Brooklyn, NY – Family members, activists and concerned citizens gathered outside Woodhull Hospital on July 9, 2020 holding a rally to demand justice for Sha-Asia Washington, a 26-year-old Black New Yorker, who died on July 3 during childbirth at a the Brooklyn hospital.
According to 4Kira4Moms, an organization combatting maternal mortality and raising awareness about it as a human rights issue, Washington died while undergoing a C-section.
She had gone to the hospital with high blood pressure but wasn’t given medication for two days, 4Kira4Moms’ Instagram page says.
The tragedy illustrates a persistent disparity among women of color in the US, who are three to four more times likely to die from pregnancy- and childbirth-related complications than white women.
No matter the exact cause of Washington’s death, however, the tragedy is part of a larger trend: While pregnancy- and childbirth-related deaths are rare, women of color are disproportionately susceptible.
It’s unclear exactly how or why Washington died, but some blame the hospital for mistreating her due to the color of her skin. A statement the hospital provided said patient privacy and confidentiality laws prevent it from sharing any details about Washington’s death.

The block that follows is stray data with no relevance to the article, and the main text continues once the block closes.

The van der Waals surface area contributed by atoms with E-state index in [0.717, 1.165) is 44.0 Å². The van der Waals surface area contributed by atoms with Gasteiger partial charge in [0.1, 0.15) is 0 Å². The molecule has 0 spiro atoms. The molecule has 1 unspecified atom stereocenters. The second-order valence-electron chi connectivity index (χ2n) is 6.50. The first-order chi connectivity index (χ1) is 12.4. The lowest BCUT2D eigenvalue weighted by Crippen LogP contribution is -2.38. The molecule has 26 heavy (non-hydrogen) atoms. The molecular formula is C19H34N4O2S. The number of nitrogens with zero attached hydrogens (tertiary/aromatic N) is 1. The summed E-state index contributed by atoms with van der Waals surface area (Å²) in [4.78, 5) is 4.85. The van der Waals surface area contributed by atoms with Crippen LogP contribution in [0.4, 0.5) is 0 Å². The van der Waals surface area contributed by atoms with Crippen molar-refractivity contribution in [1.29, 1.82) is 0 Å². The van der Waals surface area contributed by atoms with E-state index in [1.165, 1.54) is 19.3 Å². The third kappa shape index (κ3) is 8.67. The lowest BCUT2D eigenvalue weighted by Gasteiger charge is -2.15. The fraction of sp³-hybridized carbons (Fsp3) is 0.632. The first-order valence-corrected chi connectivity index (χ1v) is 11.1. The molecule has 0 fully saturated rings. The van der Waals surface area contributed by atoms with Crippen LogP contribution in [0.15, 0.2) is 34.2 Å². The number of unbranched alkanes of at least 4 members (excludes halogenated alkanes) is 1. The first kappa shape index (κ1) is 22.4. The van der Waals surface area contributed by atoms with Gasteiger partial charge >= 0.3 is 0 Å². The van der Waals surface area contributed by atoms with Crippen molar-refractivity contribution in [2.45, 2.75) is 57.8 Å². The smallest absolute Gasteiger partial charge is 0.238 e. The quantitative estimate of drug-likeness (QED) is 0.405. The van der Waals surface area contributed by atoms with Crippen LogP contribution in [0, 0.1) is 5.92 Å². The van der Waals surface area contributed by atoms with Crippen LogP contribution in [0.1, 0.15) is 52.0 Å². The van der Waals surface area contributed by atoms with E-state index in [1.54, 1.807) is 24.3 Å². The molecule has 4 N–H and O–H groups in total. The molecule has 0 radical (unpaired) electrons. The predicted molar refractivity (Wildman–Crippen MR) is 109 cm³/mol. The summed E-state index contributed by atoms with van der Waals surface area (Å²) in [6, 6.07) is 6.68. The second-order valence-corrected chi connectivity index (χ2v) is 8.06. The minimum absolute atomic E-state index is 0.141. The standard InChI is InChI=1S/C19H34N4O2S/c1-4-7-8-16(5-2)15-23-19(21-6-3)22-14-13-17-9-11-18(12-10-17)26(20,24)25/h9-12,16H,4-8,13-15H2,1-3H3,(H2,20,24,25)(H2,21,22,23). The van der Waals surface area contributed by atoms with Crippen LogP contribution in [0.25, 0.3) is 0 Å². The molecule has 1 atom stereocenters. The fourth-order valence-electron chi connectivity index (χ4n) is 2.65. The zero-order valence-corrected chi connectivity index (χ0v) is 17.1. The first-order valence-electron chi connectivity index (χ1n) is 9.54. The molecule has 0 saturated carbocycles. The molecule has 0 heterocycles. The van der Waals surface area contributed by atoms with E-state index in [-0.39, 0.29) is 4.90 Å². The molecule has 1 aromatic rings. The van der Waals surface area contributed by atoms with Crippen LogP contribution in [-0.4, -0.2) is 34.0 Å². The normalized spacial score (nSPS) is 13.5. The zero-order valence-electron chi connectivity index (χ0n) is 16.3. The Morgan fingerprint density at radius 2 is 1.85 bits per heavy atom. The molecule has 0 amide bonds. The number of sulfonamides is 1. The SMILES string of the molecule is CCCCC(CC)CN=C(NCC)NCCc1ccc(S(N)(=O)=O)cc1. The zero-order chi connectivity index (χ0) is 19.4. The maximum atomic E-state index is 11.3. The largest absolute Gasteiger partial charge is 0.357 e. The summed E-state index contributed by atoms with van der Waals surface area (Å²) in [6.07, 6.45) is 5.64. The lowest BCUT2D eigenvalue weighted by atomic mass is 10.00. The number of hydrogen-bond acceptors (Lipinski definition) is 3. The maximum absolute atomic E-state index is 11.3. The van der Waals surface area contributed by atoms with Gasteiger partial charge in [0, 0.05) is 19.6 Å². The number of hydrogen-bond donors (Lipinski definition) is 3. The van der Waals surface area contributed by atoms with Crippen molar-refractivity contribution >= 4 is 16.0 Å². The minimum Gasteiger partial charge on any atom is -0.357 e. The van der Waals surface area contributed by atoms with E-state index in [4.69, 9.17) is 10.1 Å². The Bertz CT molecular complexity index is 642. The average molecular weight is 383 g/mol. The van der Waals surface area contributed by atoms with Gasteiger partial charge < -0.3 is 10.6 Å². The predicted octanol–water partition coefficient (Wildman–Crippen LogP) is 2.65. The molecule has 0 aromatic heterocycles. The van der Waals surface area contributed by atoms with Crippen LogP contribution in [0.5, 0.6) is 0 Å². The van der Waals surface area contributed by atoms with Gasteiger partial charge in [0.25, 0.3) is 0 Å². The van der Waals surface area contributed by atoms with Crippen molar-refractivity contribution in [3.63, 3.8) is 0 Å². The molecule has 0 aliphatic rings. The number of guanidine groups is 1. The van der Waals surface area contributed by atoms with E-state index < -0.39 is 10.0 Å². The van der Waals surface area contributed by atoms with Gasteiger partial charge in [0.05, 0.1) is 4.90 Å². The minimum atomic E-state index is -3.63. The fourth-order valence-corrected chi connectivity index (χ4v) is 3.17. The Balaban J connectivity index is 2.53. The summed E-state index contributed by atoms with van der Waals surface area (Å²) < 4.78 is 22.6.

Since January, New York has lost at least three Black mothers due to childbirth related deaths: in July, Sha-Asia Washington died during a Cesarean birth at Woodhull Hospital; in April, Amber Rose Isaac died during a Cesarean birth at Montefiore Medical Center; and in March, Cordielle Street died a week after she gave birth due to complications.
Their deaths are the direct result of racism that has led to a Black maternal mortality crisis in New York and the United States, as a whole: Black women, nationally, are at least three times more likely to die from pregnancy and birth related complications–in New York, this number is closer to twelve times–and 50% more likely to suffer severe pregnancy and birth complications than white women.
© Erik McGregor – email@example.com – 917-225-8963